Rare But Potentially Fatal Skin Reactions (DRESS Syndrome) with Ziprasidone [Geodon]
Last Updated on December 13, 2014 by Joseph Gut – thasso
December 12, 2014 – The American Food & Drug Administration (FDA) has recently issued a warning that the antipsychotic drug ziprasidone (marketed under the brand name, Geodon, and its generics) is associated with a rare but serious skin reaction that can progress to affect other parts of the body. As a consequence, a new warning has been added to the Geodon drug label to describe the serious condition known as Drug Reaction with Eosinophilia and Systemic Symptoms (DRESS).
DRESS may start as a rash that can spread to all parts of the body. It can include fever, swollen lymph nodes, and inflammation of organs such as the liver, kidney, lungs, heart, or pancreas. DRESS also causes a higher-than-normal number of a particular type of white blood cell called eosinophils in the blood. DRESS can lead to death.
Ziprasidone [Geodon] is an atypical antipsychotic drug used to treat schizophrenia and bipolar I disorder. The FDA reviewed information from six patients in whom the signs and symptoms of DRESS appeared between 11 and 30 days after ziprasidone treatment was started. None of these patients died (see Data Summary in the Drug Safety Communication). Based on this information, FDA required the manufacturer of Geodon to add a new warning for DRESS to the Warnings and Precautions section of the drug labels for the capsule, oral suspension, and injection formulations.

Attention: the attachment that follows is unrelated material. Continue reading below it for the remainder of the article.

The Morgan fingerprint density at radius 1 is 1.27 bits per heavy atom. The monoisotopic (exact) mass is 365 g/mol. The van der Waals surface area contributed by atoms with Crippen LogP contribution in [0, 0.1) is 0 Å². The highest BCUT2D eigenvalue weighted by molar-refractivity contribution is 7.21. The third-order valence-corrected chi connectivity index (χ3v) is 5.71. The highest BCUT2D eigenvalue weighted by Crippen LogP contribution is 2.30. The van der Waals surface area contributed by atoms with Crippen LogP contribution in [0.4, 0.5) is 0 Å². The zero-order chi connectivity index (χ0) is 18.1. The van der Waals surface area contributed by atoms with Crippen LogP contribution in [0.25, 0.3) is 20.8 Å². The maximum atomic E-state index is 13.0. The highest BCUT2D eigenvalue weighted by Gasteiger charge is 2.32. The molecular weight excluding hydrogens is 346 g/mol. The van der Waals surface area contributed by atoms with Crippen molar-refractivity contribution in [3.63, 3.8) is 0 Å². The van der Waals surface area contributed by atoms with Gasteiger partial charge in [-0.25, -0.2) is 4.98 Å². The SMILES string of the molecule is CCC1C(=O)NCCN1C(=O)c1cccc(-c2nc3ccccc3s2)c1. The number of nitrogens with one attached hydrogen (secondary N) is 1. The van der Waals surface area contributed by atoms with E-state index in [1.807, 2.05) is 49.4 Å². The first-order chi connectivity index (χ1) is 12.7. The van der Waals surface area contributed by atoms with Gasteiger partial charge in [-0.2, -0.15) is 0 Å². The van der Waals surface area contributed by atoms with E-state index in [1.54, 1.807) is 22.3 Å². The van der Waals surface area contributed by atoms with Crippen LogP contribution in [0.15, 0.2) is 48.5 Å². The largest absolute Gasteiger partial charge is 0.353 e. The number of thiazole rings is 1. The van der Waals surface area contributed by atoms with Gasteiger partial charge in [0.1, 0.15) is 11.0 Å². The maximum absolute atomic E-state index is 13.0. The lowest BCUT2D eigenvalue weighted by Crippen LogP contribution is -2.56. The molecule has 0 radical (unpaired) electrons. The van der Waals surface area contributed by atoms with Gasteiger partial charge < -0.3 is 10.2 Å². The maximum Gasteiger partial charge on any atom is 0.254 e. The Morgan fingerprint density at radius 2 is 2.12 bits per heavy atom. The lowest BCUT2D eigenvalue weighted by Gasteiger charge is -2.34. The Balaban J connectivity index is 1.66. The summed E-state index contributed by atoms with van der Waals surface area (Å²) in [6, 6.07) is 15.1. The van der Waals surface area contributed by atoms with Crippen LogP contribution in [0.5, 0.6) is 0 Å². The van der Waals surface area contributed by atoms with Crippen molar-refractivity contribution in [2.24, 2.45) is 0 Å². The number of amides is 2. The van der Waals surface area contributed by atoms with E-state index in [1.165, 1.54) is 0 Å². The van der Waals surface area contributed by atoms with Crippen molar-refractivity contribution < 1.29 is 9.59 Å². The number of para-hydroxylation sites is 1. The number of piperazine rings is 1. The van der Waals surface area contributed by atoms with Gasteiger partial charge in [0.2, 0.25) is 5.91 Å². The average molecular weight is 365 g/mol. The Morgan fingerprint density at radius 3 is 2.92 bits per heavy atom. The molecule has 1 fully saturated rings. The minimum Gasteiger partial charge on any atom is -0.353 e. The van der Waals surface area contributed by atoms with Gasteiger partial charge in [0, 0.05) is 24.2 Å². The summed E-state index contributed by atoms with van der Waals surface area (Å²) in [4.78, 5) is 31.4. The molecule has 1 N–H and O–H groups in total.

Patients who, after taking Ziprasidone [Geodon] or one of its generics, have a fever with a rash and/or swollen lymph glands should seek urgent medical care. Health care professionals should immediately stop treatment with ziprasidone if DRESS is suspected. Healthcare professionals and patients are encouraged to report adverse events or side effects related to the use of these products to the FDA’s MedWatch Safety Information and Adverse Event Reporting Program at www.fda.gov/MedWatch/report.htm
It may be of interest to know that DRESS has been associated with a number of drugs such as phenobarbital, carbamazepine, phenytoin, lamotrigine, minocycline, sulfonamides, allopurinol, modafinil, and dapsone. Etiologically, DRESS has been associated with reactivation of the Human Herpes Virus 6 (HHV-6). For many severe cutaneous adverse reactions (SCAR), including DRESS, predisposing genetic factors seem to play an important role (see here for a short review).
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